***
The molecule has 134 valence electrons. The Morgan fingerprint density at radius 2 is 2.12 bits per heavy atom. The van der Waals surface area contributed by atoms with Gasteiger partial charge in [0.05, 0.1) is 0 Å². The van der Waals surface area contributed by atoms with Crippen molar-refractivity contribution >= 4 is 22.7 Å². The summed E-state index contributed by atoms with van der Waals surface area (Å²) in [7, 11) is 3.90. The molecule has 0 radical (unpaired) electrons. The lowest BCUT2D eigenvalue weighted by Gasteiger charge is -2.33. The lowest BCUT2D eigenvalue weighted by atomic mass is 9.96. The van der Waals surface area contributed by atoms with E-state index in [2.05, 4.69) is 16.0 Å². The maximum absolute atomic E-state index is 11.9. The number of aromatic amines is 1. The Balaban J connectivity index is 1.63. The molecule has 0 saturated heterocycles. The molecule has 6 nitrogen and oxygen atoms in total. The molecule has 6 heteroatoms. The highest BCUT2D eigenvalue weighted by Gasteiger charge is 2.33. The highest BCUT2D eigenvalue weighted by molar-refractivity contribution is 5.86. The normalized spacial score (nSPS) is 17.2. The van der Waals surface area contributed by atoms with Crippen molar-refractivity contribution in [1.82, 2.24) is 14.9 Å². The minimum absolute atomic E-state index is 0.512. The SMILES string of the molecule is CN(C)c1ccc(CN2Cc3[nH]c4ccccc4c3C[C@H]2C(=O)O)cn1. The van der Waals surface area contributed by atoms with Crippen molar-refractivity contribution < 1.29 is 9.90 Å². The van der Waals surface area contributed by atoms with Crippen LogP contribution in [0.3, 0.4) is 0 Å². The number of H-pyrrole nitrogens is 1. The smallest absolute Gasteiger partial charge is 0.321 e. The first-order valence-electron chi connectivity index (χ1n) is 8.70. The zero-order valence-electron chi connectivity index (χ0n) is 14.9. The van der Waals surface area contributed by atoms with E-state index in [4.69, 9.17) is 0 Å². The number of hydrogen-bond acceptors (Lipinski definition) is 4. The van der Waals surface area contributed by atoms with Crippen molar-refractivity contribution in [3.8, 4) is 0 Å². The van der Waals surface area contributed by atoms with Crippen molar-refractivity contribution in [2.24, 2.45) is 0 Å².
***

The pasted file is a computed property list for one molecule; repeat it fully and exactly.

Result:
The molecule has 134 valence electrons. The Morgan fingerprint density at radius 2 is 2.12 bits per heavy atom. The van der Waals surface area contributed by atoms with Gasteiger partial charge in [0.05, 0.1) is 0 Å². The van der Waals surface area contributed by atoms with Crippen molar-refractivity contribution >= 4 is 22.7 Å². The summed E-state index contributed by atoms with van der Waals surface area (Å²) in [7, 11) is 3.90. The molecule has 0 radical (unpaired) electrons. The lowest BCUT2D eigenvalue weighted by Gasteiger charge is -2.33. The lowest BCUT2D eigenvalue weighted by atomic mass is 9.96. The van der Waals surface area contributed by atoms with E-state index in [2.05, 4.69) is 16.0 Å². The maximum absolute atomic E-state index is 11.9. The number of aromatic amines is 1. The Balaban J connectivity index is 1.63. The molecule has 0 saturated heterocycles. The molecule has 6 nitrogen and oxygen atoms in total. The molecule has 6 heteroatoms. The highest BCUT2D eigenvalue weighted by Gasteiger charge is 2.33. The highest BCUT2D eigenvalue weighted by molar-refractivity contribution is 5.86. The normalized spacial score (nSPS) is 17.2. The van der Waals surface area contributed by atoms with Crippen molar-refractivity contribution in [1.82, 2.24) is 14.9 Å². The minimum absolute atomic E-state index is 0.512. The SMILES string of the molecule is CN(C)c1ccc(CN2Cc3[nH]c4ccccc4c3C[C@H]2C(=O)O)cn1. The van der Waals surface area contributed by atoms with Crippen molar-refractivity contribution < 1.29 is 9.90 Å². The van der Waals surface area contributed by atoms with Crippen LogP contribution in [0.3, 0.4) is 0 Å². The number of H-pyrrole nitrogens is 1. The smallest absolute Gasteiger partial charge is 0.321 e. The first-order valence-electron chi connectivity index (χ1n) is 8.70. The zero-order valence-electron chi connectivity index (χ0n) is 14.9. The van der Waals surface area contributed by atoms with E-state index in [4.69, 9.17) is 0 Å². The number of hydrogen-bond acceptors (Lipinski definition) is 4. The van der Waals surface area contributed by atoms with Crippen molar-refractivity contribution in [3.8, 4) is 0 Å². The van der Waals surface area contributed by atoms with Crippen molar-refractivity contribution in [2.24, 2.45) is 0 Å².